So, this post isn't about ranting and outrage over my extended family member's comments. Instead, I wanted to merely mark down the idea that so much of our comfort comes from having a concrete example to compare things to.  It seems as if we can only feel good about ourselves and our circumstances when we have other people and disasters to view as horrible examples.

It's as if goodness and happiness joy can't exist if it doesn't have an evil by which to define itself.  We are "good" people because we are not like those "bad" people. Our choices are good choices because they are different than those bad choices...etc.

My extended family member found comfort that God had brought them all together to be present at her mother's death, as if it were some grand design that coincidentally happened when really, it was due to the nurses calling and telling them that her mother didn't have much time left and everybody should come if they wanted to say goodbye to her.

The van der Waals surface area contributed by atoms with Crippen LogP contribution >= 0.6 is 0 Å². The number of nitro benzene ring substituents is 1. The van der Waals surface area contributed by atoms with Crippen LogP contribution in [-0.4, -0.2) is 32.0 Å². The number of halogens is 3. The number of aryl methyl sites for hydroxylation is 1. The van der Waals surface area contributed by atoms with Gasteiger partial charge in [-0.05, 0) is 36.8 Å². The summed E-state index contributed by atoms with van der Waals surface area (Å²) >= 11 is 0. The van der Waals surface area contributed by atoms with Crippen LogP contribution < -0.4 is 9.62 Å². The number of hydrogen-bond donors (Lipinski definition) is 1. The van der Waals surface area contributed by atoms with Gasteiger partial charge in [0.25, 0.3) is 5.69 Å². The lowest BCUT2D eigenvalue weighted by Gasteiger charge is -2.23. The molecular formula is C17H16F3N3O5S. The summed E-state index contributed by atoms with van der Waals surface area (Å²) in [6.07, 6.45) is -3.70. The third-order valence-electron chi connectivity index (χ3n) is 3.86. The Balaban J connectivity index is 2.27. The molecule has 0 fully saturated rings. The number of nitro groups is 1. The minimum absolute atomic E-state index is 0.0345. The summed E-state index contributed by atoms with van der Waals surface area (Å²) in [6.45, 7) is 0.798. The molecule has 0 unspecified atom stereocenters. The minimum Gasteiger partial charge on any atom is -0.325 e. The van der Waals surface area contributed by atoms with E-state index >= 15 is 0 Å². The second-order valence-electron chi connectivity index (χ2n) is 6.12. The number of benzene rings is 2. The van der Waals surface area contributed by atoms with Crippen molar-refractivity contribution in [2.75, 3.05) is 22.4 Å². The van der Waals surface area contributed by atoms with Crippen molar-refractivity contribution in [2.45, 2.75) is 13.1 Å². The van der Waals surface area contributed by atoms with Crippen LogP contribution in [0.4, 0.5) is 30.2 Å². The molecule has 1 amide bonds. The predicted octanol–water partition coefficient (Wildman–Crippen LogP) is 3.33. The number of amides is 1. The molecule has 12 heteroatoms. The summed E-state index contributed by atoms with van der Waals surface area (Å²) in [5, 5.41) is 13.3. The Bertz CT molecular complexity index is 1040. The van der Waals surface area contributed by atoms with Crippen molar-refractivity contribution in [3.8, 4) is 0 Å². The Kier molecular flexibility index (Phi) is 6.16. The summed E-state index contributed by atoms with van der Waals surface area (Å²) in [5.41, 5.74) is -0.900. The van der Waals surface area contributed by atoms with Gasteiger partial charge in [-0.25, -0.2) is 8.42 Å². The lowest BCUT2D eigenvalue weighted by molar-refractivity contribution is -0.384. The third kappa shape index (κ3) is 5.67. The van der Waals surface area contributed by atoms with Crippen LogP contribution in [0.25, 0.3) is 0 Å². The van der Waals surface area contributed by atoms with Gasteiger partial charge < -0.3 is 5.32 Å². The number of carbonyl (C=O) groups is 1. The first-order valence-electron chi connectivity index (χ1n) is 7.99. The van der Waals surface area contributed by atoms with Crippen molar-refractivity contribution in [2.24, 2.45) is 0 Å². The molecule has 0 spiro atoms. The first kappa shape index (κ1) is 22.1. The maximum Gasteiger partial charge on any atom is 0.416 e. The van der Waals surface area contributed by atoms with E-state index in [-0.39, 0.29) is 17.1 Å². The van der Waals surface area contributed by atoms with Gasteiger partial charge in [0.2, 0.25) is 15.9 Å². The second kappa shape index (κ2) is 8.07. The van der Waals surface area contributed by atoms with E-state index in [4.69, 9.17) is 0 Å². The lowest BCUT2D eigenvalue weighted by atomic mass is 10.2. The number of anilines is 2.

But we take comfort where we can find it and dress up the ugliness behind how we get that comfort. Most of the time we don't even see the ugliness because it isn't important to us.  It's just a vehicle we use to move us along to a better emotional place.

The ugliness behind my extended family member's comment is the idea of my father being eternally in hell. From such a thing she stole a moment of consolation that her mother wasn't suffering the same fate.

It would be an easy thing to be upset about....except for the truth that we all function in this way at times.

* I edited this to remove some identifying information.

Stewart on Ron Paul

Saw this somewhere and thought it was funny.


This is one of several videos lately in which Stewart spends most of his time aiming at the media instead of the actual politicians. Interesting change in targets.